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With a number of 5G spectrum awards on the horizon, it seems like the right time to reflect on the way in which it is awarded. Auctions are favoured in most markets around the world, as it’s generally accepted that these allow assignment to be guided to the user with the highest value service or application. This in turn relies on the mechanisms for valuation to reliably reflect the value of spectrum to businesses or society.
It's clear that the services and business models enabled by 5G will be very different to those enabled by 2G, 3G and 4G technologies. There is still much uncertainty over how 5G will be defined and deployed - this will inevitably make valuation more complex for anyone involved in assignment or auctions.
Traditionally, approaches to spectrum valuation would consider three sources of value:
- Technical: the network costs saved by virtue of having access to new spectrum (e.g. fewer new sites might be required to meet capacity or coverage needs)
- Commercial: the additional revenues that could be raised by providing better coverage, higher speeds or some other network improvement enabled by a spectrum acquisition
- Strategic: this is perhaps the hardest to calculate. The value captured by preventing a competitor from acquiring spectrum and improving their service (e.g. resulting in increased market share due to dissatisfaction on the part of a competitor’s subscribers)
In the past, these sources of value would ultimately be driven by a forecast of network traffic and revenues. More recently, as voice and SMS have faded into insignificance in traffic and revenue terms, the focus has moved on to data.
However, in an application driven 5G world, data traffic may no longer be the right metric. A single MB of a cat video is almost certainly less valuable than a single MB of video streamed to a surgeon performing life-saving remote surgery. A payload of crash data triggered by a car’s eCall system is also likely to be deemed much more valuable than a 15 minute interval meter reading from a residential smart meter. The latter is much less time sensitive (in current grids) and a missed message would not result in the same impact as the former. Other factors, such as latency and packet loss, are of critical importance to some applications.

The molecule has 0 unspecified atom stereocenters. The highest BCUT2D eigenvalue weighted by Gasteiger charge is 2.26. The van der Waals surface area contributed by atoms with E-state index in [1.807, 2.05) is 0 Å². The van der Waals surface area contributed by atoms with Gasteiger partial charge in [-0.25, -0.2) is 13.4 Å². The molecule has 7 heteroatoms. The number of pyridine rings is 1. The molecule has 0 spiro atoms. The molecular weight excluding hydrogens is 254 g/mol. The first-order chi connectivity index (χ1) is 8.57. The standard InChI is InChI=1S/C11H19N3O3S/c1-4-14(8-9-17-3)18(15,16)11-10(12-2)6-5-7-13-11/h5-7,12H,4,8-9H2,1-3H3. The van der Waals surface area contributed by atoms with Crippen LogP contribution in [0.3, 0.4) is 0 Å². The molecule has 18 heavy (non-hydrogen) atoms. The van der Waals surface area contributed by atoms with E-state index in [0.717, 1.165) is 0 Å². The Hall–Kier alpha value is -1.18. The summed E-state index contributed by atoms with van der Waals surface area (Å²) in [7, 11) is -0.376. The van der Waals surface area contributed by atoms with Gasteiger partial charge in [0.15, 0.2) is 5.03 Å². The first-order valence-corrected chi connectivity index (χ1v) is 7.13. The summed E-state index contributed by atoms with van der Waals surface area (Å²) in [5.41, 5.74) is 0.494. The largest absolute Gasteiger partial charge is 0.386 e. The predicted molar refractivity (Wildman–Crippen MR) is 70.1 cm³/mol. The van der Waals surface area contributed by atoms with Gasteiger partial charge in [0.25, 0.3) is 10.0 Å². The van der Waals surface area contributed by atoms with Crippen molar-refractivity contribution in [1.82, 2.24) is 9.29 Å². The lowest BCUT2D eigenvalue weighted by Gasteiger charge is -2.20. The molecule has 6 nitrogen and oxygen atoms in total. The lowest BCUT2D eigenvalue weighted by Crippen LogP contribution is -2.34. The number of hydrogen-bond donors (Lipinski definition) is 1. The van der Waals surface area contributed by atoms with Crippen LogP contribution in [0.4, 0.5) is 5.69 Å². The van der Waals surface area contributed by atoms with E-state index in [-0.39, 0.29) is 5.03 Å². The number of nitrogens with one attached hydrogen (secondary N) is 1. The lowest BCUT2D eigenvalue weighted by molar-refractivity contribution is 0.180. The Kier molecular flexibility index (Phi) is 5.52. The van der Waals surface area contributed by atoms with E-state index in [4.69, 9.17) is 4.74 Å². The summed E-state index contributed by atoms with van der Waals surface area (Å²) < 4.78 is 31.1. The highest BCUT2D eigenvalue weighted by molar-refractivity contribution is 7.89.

Even the emerging Internet of Things, or the previous success of SMS (with charges far outweighing calls when considering network resources consumed), demonstrate that revenues can be decoupled from data or network cost.
According to Cisco’s VNI forecast, WiFi offload accounted for 60% of mobile data traffic in 2016. Unlicensed spectrum therefore accounts for more mobile data consumption than the licensed spectrum used by mobile operators, yet it is assigned by regulators at no charge to users. Mobile operators, and ultimately subscribers, pay for mobile spectrum because there is more value placed on the mobility, security and other advantages that a cellular network provides compared to simple shared throughput in a single location as provided by WiFi. It therefore follows that as connectivity enabled applications become even more significant, then a more holistic view of data and revenues will be required.
Value is ultimately derived from the end application that connectivity enables. As a result, we expect operator revenues to be increasingly driven by service-delivery rather than data throughput. In the past we paid for the ability to speak to each other remotely. In the not too distant future we’ll be paying for the ability for our autonomous vehicles, smart homes and digital assistants to operate seamlessly. In the interim, we have been paying per MB or GB because it is a convenient proxy for value.
Future approaches to spectrum valuation will need to be able to capture this notion that value is driven by services.